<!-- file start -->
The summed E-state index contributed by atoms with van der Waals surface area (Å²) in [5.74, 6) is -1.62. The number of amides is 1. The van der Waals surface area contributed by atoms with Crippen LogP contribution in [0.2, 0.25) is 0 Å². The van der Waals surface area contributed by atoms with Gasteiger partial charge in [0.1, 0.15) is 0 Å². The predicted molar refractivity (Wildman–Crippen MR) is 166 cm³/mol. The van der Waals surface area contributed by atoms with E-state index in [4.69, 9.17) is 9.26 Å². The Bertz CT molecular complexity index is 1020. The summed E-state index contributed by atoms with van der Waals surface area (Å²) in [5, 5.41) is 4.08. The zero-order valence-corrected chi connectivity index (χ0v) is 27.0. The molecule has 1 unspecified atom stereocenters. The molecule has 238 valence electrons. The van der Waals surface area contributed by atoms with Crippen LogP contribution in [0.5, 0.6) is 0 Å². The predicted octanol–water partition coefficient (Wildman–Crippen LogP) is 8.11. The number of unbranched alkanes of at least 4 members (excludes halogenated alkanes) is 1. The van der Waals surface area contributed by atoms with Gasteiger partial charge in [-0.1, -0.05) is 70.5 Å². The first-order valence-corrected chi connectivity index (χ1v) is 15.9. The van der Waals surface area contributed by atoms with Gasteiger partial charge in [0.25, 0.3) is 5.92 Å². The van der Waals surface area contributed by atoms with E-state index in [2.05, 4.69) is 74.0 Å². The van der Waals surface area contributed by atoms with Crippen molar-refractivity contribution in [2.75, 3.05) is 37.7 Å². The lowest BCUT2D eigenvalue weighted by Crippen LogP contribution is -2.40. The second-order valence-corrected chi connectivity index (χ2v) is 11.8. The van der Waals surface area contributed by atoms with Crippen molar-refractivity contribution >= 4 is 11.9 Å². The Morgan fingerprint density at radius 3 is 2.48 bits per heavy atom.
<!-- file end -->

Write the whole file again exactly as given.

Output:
The summed E-state index contributed by atoms with van der Waals surface area (Å²) in [5.74, 6) is -1.62. The number of amides is 1. The van der Waals surface area contributed by atoms with Crippen LogP contribution in [0.2, 0.25) is 0 Å². The van der Waals surface area contributed by atoms with Gasteiger partial charge in [0.1, 0.15) is 0 Å². The predicted molar refractivity (Wildman–Crippen MR) is 166 cm³/mol. The van der Waals surface area contributed by atoms with E-state index in [4.69, 9.17) is 9.26 Å². The Bertz CT molecular complexity index is 1020. The summed E-state index contributed by atoms with van der Waals surface area (Å²) in [5, 5.41) is 4.08. The zero-order valence-corrected chi connectivity index (χ0v) is 27.0. The molecule has 1 unspecified atom stereocenters. The molecule has 238 valence electrons. The van der Waals surface area contributed by atoms with Crippen LogP contribution in [0.5, 0.6) is 0 Å². The predicted octanol–water partition coefficient (Wildman–Crippen LogP) is 8.11. The number of unbranched alkanes of at least 4 members (excludes halogenated alkanes) is 1. The van der Waals surface area contributed by atoms with Gasteiger partial charge in [-0.1, -0.05) is 70.5 Å². The first-order valence-corrected chi connectivity index (χ1v) is 15.9. The van der Waals surface area contributed by atoms with Gasteiger partial charge in [0.25, 0.3) is 5.92 Å². The van der Waals surface area contributed by atoms with E-state index in [2.05, 4.69) is 74.0 Å². The van der Waals surface area contributed by atoms with Crippen molar-refractivity contribution in [2.75, 3.05) is 37.7 Å². The lowest BCUT2D eigenvalue weighted by Crippen LogP contribution is -2.40. The second-order valence-corrected chi connectivity index (χ2v) is 11.8. The van der Waals surface area contributed by atoms with Crippen molar-refractivity contribution >= 4 is 11.9 Å². The Morgan fingerprint density at radius 3 is 2.48 bits per heavy atom.